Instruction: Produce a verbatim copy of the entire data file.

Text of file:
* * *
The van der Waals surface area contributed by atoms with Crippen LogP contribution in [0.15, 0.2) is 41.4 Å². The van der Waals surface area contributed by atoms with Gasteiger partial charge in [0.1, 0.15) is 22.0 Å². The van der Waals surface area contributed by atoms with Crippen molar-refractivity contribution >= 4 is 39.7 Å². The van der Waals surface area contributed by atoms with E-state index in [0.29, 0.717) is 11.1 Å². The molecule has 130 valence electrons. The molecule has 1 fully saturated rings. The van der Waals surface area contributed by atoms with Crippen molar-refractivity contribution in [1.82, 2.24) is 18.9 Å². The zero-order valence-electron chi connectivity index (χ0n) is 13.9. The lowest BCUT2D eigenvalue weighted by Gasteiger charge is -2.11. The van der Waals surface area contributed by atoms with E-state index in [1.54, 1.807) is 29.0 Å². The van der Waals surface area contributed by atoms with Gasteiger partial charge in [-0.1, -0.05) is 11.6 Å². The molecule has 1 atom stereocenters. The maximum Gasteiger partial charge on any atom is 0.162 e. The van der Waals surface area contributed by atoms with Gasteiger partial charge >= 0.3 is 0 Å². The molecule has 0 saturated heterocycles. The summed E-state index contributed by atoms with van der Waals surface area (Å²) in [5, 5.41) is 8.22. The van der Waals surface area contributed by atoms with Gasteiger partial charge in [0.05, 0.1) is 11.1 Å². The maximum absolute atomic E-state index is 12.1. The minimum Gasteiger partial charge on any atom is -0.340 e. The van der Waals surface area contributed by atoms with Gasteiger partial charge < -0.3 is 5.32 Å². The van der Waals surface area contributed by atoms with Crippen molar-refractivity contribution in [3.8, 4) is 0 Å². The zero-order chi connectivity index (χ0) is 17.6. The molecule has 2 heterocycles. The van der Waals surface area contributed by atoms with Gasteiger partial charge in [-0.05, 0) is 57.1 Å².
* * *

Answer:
The van der Waals surface area contributed by atoms with Crippen LogP contribution in [0.15, 0.2) is 41.4 Å². The van der Waals surface area contributed by atoms with Gasteiger partial charge in [0.1, 0.15) is 22.0 Å². The van der Waals surface area contributed by atoms with Crippen molar-refractivity contribution >= 4 is 39.7 Å². The van der Waals surface area contributed by atoms with E-state index in [0.29, 0.717) is 11.1 Å². The molecule has 130 valence electrons. The molecule has 1 fully saturated rings. The van der Waals surface area contributed by atoms with Crippen molar-refractivity contribution in [1.82, 2.24) is 18.9 Å². The zero-order valence-electron chi connectivity index (χ0n) is 13.9. The lowest BCUT2D eigenvalue weighted by Gasteiger charge is -2.11. The van der Waals surface area contributed by atoms with E-state index in [1.54, 1.807) is 29.0 Å². The van der Waals surface area contributed by atoms with Gasteiger partial charge in [-0.1, -0.05) is 11.6 Å². The molecule has 1 atom stereocenters. The maximum Gasteiger partial charge on any atom is 0.162 e. The van der Waals surface area contributed by atoms with Gasteiger partial charge >= 0.3 is 0 Å². The molecule has 0 saturated heterocycles. The summed E-state index contributed by atoms with van der Waals surface area (Å²) in [5, 5.41) is 8.22. The van der Waals surface area contributed by atoms with Gasteiger partial charge in [0.05, 0.1) is 11.1 Å². The maximum absolute atomic E-state index is 12.1. The minimum Gasteiger partial charge on any atom is -0.340 e. The van der Waals surface area contributed by atoms with Gasteiger partial charge < -0.3 is 5.32 Å². The van der Waals surface area contributed by atoms with Crippen molar-refractivity contribution in [3.8, 4) is 0 Å². The zero-order chi connectivity index (χ0) is 17.6. The molecule has 2 heterocycles. The van der Waals surface area contributed by atoms with Gasteiger partial charge in [-0.05, 0) is 57.1 Å².